Distal Femur Fracture
A fracture is a broken bone. Fractures of the thighbone that occur just above the knee joint are called distal femur fractures. The distal femur is where the bone flares out like an upside-down funnel.
Distal femur fractures most often occur either in older people whose bones are weak, or in younger people who have high energy injuries, such as from a car crash. In both the elderly and the young, the breaks may extend into the knee joint and may shatter the bone into many pieces.
Distal femur fractures vary. The bone can break straight across (transverse fracture) or into many pieces (comminuted fracture). Sometimes these fractures extend into the knee joint and separate the surface of the bone into a few (or many) parts. These types of fractures are called intra-articular. Because they damage the cartilage surface of the bone, intra-articular fractures can be more difficult to treat.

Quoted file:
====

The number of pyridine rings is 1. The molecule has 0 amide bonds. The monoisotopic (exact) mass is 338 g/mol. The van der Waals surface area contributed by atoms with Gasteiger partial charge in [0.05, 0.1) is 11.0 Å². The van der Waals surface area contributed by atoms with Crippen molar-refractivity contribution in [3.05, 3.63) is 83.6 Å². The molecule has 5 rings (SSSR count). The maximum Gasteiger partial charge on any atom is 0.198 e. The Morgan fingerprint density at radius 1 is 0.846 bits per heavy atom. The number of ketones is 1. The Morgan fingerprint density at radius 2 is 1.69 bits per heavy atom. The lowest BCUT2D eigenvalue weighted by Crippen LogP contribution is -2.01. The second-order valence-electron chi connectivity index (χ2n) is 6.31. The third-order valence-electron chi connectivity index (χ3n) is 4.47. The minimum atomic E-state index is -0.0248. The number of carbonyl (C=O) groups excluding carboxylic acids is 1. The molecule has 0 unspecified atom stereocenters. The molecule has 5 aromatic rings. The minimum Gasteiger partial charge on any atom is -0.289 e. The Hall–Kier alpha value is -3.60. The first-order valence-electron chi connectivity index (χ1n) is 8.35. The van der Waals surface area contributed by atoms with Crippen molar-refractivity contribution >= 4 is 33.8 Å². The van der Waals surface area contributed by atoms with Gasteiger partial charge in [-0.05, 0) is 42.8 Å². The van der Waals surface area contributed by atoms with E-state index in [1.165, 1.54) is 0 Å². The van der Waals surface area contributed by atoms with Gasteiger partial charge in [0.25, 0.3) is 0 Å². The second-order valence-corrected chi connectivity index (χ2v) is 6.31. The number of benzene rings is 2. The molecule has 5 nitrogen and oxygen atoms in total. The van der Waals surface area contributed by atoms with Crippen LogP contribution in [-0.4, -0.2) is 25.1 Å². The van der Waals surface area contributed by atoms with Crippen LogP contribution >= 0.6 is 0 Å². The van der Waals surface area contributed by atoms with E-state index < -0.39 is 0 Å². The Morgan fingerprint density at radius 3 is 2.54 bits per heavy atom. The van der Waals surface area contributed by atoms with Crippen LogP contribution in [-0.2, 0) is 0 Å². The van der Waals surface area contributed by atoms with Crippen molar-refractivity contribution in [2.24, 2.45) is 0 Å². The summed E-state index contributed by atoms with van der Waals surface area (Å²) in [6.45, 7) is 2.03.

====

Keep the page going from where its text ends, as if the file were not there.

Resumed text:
Distal femur fractures can be closed — meaning the skin is intact — or can be open. An open fracture is when a bone breaks in such a way that bone fragments stick out through the skin or a wound penetrates down to the broken bone. Open fractures often involve much more damage to the surrounding muscles, tendons, and ligaments. They have a higher risk for complications and take a longer time to heal.
When the distal femur breaks, both the hamstrings and quadriceps muscles tend to contract and shorten. When this happens the bone fragments change position and become difficult to line up with a cast.
DISTAL FEMUR ANATOMY
The most common symptoms of distal femur fracture include:
Pain with weightbearing
Swelling and bruising
Tenderness to touch
Deformity — the knee may look “out of place” and the leg may appear shorter and crooked
In most cases, these symptoms occur around the knee, but you may also have symptoms in the thigh area.
Fractures of the distal femur most commonly occur in two patient types: younger people (under age 50) and the elderly.
Distal femur fractures in younger patients are usually caused by high energy injuries, such as falls from significant heights or motor vehicle collisions. Because of the forceful nature of these fractures, many patients also have other injuries, often of the head, chest, abdomen, pelvis, spine, and other limbs.